LING in Britain is booming. The advent of online and mobile betting platforms means punters can now place bets anytime, anywhere and on pretty much anything. Britons are set to bet £1bn on the World Cup this summer.
However, the betting bonanza has led to criticism. Bookmakers have been grilled over the presence of fixed-odds betting terminals on their premises, with some arguing the machines encourage gambling addiction.
But what does the public think of the industry? New YouGov research shows that more than 60 per cent believe the government should increase the regulation of gambling firms, with a tiny proportion, just four per cent, thinking the industry should have looser supervision. Around a quarter believe the balance is about right.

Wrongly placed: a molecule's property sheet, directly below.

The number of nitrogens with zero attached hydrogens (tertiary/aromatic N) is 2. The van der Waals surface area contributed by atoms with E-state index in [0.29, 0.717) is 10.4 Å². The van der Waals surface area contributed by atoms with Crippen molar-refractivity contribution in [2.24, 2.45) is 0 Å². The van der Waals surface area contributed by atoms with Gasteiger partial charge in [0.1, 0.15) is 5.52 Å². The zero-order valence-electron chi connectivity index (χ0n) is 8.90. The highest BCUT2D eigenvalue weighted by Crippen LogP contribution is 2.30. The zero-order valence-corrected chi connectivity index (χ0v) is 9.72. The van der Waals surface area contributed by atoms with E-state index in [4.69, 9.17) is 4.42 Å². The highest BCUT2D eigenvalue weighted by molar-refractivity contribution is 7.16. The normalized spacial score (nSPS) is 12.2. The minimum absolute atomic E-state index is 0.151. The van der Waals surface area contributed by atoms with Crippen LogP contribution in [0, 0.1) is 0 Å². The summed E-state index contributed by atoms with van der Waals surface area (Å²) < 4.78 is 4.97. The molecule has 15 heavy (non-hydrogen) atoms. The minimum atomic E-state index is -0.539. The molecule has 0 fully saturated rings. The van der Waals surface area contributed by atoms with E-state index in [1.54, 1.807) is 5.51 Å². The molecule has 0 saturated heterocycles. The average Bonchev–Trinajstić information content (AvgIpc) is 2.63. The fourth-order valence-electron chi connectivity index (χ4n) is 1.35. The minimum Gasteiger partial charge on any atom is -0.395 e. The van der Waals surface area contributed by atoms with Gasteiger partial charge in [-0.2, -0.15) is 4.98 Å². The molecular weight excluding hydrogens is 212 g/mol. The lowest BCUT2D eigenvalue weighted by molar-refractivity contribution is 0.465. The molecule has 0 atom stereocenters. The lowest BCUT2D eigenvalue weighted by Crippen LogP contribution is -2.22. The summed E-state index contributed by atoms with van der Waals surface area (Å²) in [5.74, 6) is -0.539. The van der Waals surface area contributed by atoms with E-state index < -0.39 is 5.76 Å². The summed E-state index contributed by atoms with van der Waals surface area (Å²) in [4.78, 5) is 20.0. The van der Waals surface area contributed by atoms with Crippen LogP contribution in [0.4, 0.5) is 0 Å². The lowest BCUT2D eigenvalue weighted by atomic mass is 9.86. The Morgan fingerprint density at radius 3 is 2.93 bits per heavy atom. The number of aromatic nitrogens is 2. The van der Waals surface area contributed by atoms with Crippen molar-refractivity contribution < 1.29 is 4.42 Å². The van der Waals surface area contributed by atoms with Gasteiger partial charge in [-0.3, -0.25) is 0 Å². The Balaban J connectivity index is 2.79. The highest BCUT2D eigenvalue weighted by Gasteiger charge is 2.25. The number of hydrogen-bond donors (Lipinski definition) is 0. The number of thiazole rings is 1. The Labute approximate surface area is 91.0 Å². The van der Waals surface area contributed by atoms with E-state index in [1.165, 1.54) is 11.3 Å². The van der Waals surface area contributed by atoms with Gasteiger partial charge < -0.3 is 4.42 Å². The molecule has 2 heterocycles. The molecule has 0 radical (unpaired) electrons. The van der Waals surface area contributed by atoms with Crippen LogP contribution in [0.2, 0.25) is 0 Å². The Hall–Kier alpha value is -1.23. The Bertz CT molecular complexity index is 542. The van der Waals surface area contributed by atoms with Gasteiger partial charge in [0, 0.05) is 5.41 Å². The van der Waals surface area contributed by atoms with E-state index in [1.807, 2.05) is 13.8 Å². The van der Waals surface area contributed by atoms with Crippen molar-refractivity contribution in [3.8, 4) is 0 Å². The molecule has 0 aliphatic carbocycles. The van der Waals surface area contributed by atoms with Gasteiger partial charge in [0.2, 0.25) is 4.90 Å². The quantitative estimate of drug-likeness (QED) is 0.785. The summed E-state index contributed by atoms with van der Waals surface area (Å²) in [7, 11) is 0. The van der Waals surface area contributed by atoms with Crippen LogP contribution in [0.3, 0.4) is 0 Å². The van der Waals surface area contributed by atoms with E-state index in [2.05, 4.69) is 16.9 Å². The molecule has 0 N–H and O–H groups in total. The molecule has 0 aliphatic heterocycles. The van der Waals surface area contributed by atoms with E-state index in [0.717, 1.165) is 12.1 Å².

To put these numbers in context, our study shows the public think that only the energy and banking sectors are more in need of tighter regulation.
When it comes to betting terminals, 58 per cent of those who favour tighter rules want them banned.
Other measures to curb the industry’s influence also command broad support. Over 80 per cent of those who want regulation say there should be fewer betting shops on the high street. The sector is known for its high-profile advertising campaigns, but over three quarters support a ban on betting ads.
Although only one per cent of the population say that gambling would be an important issue when deciding how to vote next year, much of the public clearly think the betting industry should be monitored more closely.
Given the number of people gambling on events in Brazil, though, many politicians will be wary of interfering in an area that gives large swathes of the electorate a lot of pleasure.
Stephan Shakespeare is the chief executive of YouGov